AD is a progressive and fatal neurodegenerative disorder manifested by cognitive, memory detoriation, progressive impairment of routine activities of living, a variety of neuropsychiatric symptoms and behavioural disturbances.  Impairment of short-term memory usually is the first clinical feature, as the condition progresses, additional cognitive abilities are impaired, among them the ability to calculate, exercise Visio-spatial skills, and use common objects and tools (ideomotor apraxia).  Acetylcholine is one of the most important neurotransmitter involved in the regulation of cognitive function. Defectiveness of acetylcholine in the cholinergic forebrain ultimately leads to dementia.  Memory impairments in patients with the senile dementia are due to a selective and irreversible deficiency in the cholinergic functions in the brain.  Hence there is extensive evidence indicating that decreased brain cholinesterase activity leads to improvement in memory. ,,,,,
The epidemiological studies have almost confirmed that the non-steroidal anti-inflammatory drugs reduce the incidence of AD. , One more important factor which may lead to the development of the AD in elderly patients is oxygenfree-radicals. , Hence the use of acetylcholinesterase inhibitors, anti-oxidants and anti-inflammatory agents serves as the rationale in the treatment or management of the AD.
By observing the above results it seems that the AC treatment improves learning/acquisition and retention of memory by attenuating the TLT, ELT and TSTQ and AchE in behavioural models. Data from literature show the AC has got antioxidant and antiflammatory effects,  and phytochemical investigation shows the presence of triterpenoids, alkaloids, flavonoids, tannins and phenolic compounds.
By considering the fact of dementia, associated with increased brain oxidative stress during brain ageing, this memory-enhancing and retention power of the memory effect might be due to any one or combination of these phytochemicals.
Since ACEt exhibited cognitive improvement, it might be clinically useful in the control of age-related memory disorders like AD. A successive study is under process to establish the precise nature of active constituents as well as their mechanism of action.
| Conclusion|| |
Finally the authors suggest that ACEt effectively improves the learning ability and retentioning of memory along with increase in the acetylcholine indirectly by decreasing the AchE activity of whole brain. Hence it might be worthwhile to explore ACEt as a potential herbal medicine in the management of AD.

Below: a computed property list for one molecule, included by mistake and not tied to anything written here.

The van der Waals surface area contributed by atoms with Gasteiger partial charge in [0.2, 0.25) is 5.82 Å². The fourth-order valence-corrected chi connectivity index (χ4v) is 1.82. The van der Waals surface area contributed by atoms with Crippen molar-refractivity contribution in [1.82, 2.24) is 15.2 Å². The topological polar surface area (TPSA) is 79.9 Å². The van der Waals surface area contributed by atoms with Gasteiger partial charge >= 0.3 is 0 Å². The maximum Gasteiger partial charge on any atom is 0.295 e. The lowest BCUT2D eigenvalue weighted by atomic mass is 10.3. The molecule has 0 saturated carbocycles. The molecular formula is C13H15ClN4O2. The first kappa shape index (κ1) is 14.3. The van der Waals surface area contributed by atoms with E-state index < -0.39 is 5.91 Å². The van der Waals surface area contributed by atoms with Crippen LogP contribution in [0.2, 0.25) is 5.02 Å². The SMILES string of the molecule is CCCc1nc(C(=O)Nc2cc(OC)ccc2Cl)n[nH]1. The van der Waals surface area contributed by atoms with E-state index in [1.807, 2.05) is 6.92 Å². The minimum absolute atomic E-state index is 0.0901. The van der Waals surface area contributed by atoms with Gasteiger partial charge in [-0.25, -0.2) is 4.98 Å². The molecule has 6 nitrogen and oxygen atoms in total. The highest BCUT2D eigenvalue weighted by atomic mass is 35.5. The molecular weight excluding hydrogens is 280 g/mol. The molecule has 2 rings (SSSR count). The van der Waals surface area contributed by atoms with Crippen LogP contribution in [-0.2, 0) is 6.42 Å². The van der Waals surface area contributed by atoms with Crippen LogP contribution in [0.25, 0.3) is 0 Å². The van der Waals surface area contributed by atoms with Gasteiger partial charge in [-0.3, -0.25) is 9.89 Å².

| References|| |
|1.||Heo H, Shin Y, Cho W, Choi Y, Kim H, Kwon YK. Memory improvement in ibotenic acid induced model rats by extracts of Scutellariabaicalensis. J Ethnopharmacol 2009;122:20-7. |
|2.||Andrade C, Chandra JS. Anti-amnestic properties of Brahmi and Mandookaparni in a rat model. Indian J Psychiatry 2006;48:232-7. |
|3.||Kulkarni MP, Juvekar AR. Effect of Alstoniaschollaris (Linn.) R.Br. on stress and cognition in mice. Ind J Exp Biol 2009;47:47-52. |
|4.||Vasudevan M, Parle M. Pharmacological actions of Thespesiapopulnea relevant to alzheimer's disease. Phytomedicine 2006;13:667-87. |
|5.||Brewer GJ. Age-related toxicity to lactate, glutamate, and β-amyloid in cultured adult neurons. Neurobiol Aging 1998;19:561-8. |
|6.||Smith JV, Luo Y. Elevation of oxidative free radicals in Alzheimer's disease models can be attenuated by Ginkgo biloba extract EGb 761. J Alzheimers Dis 2003;5:287-300. |
|7.||Wood AJ. Drug therapy: Alzheimer's disease. N Engl J Med 2004;351:56-67. |
|8.||Lather A, Gupta V, Tyagi V, Kumar V, Garg S. Phytochemistry and pharmacological activites of Bersamaenglerianaguerke-an overview. International research journal of pharmacy 2010;1:89-94. |
|9.||Adjanohoun EJ, Ahyi AMR, Ake-Assi L. M´edicinetraditionelleetpharmacop´ee, 1988. |
|10.||Durodola JI. Antibacterial property of crude extracts from a herbal wound healing remedy - Ageratum conyzoides L. Planta Med 1977;32:388-90. |